Defining a storage type and using it at runtime

Hello, I’m trying to find a way to define custom homogeneous containers. i.e. I’d like to have an array of ImageComponent so that the definition would be Vec<ImageComponent> but I want that to be part of the ImageComponent itself.

Something along those lines:

trait Component {

pub struct ImageComponent {
    x: f32,
    y: f32,

impl Component for ImageComponent {
    type Storage = Vec<Self>;

and then I’d like to have an HashMap that I can use to add new named containers to, like:

struct World {
    component_types: HashMap<String, Storage>,

impl World {
    pub fn add_storage_to_container<C: Component>(&mut self, name: String, component: C) {
        self.component_types.insert(name, component::Storage::new());

And furthermore do something like:

fn main() {
    let world = World {
        component_types: HashMap::new(), 


The code is just a mockup, I know it’s not working and I’m not even sure you can pass around types instead of variables. I’ve been trying to set this up on the Playground, but I’m really not grasping how to do it.

I could really use some help to point me in the right direction.

Thanks in advance!

You can specify generic type parameters via the turbofish:


But these only exist at compile time, not at runtime. For what you’re trying to do, it’s not so straightforward, but I might try starting with

struct World {
    component_types: HashMap<String, Box<dyn Any>>,

This isn’t quite the same thing as “passing around a type” at runtime (that’s impossible!)… but if you look in the map with a specific string, and you know what type the storage must be at that string, you can downcast the Any into that type.

Am I correct in guessing that you’re trying to write an Entity Component System? There are many, many crates on that at least claim to implement an ECS (some probably better than others). Maybe you might want to browse around for inspiration?

I didn’t know about the turbofish, awesome name btw :wink:

Compile time could be a problem, though. I would like to register and create the storages before initializing the system… I thought generics might serve that purpose.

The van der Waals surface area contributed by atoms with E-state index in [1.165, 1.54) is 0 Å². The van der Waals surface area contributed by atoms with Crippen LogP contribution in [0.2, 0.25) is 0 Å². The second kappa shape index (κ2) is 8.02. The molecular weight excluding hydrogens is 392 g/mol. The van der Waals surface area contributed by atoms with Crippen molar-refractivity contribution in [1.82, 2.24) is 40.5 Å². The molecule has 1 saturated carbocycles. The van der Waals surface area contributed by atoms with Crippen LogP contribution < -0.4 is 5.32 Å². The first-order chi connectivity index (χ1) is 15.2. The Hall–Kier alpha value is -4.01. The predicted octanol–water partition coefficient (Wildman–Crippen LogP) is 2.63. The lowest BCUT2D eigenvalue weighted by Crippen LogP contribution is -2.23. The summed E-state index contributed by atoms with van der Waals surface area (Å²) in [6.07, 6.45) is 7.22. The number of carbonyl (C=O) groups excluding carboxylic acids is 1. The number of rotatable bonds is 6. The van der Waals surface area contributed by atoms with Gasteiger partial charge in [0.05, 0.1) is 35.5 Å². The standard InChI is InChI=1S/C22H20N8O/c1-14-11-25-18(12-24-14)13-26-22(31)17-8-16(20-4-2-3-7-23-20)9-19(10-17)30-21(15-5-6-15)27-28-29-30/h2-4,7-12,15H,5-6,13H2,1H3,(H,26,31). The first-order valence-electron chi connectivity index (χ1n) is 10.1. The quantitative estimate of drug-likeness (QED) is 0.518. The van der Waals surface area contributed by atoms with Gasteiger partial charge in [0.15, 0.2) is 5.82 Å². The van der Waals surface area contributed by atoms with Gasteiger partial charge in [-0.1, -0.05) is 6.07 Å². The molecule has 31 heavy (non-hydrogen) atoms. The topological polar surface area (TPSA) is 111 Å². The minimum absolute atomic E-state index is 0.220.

I don’t know what a string actually maps to. I’m using a HashMap just to make things simpler here, but in a real case scenario I will use a Vec and each component time will be represented by the index in that Vec.
Anyway I guess I can live with having to remind that a certain id maps to a certain type, that’s something I can go with.

Yes, you are correct and I think that specs does something similar to what I’m trying to do but it’s a lot more complicated compared to what I need.

I thought I could get away with something like this, but I’m still missing something:

Hi, I’ve got a “working” playground, it uses very simplified parts of specs.
Storage is like specs’s UnprotectedStorage and the world is using a HashMap<TypeId, Box<dyn Any>> like you could find here.
But as soon as you add an entity without all the components present in the world it will break.

Do you mean as a user? Or someone trying to make an ECS?

Ooh, if it’s untyped data storage we’re talking about, I just finished a crate (restor) that does just that! I presume you could say that it is similar to an ECS, but I didn’t intend for it to be a replacement.

1 Like

Thanks! That’s definitely helpful!

That’s because you’re storing in World.components the actual component I guess.
What I’ve been thinking about is to store in World.components the actual Storage and then in the Storage I actually store the single instances of the struct implementing Component.

I mean as a user, specs has a lot of features that I do not need and that are actually making code more complex, like all the async processing of systems. My requirements are much simpler, I just want some plain arrays of each component type that I can walk over, and then systems have to subscribe to the component types they’re interested in and receive them as argument and that’s pretty much all I really need. I don’t need parallelism or anything fancier :slight_smile:

I’ll have a look at it, I guess I could either use it or steal some ideas from your crate :wink:

@leudz I’ve elaborated your Playground and came up with this:

It looks like it’s working even if I’m not using all the components for every entity. I do not like that I have to go through the whole array at line 50. I guess this could be solved with a bitset or something like that but I don’t even know if there’s something like that out of the box in Rust.

If you just need Vecs you can get rid of the Component and GenericStorage traits, playground.

You can keep it ordered, but a bitset is definitely better.

There are a few crates ready to be used like bit-set.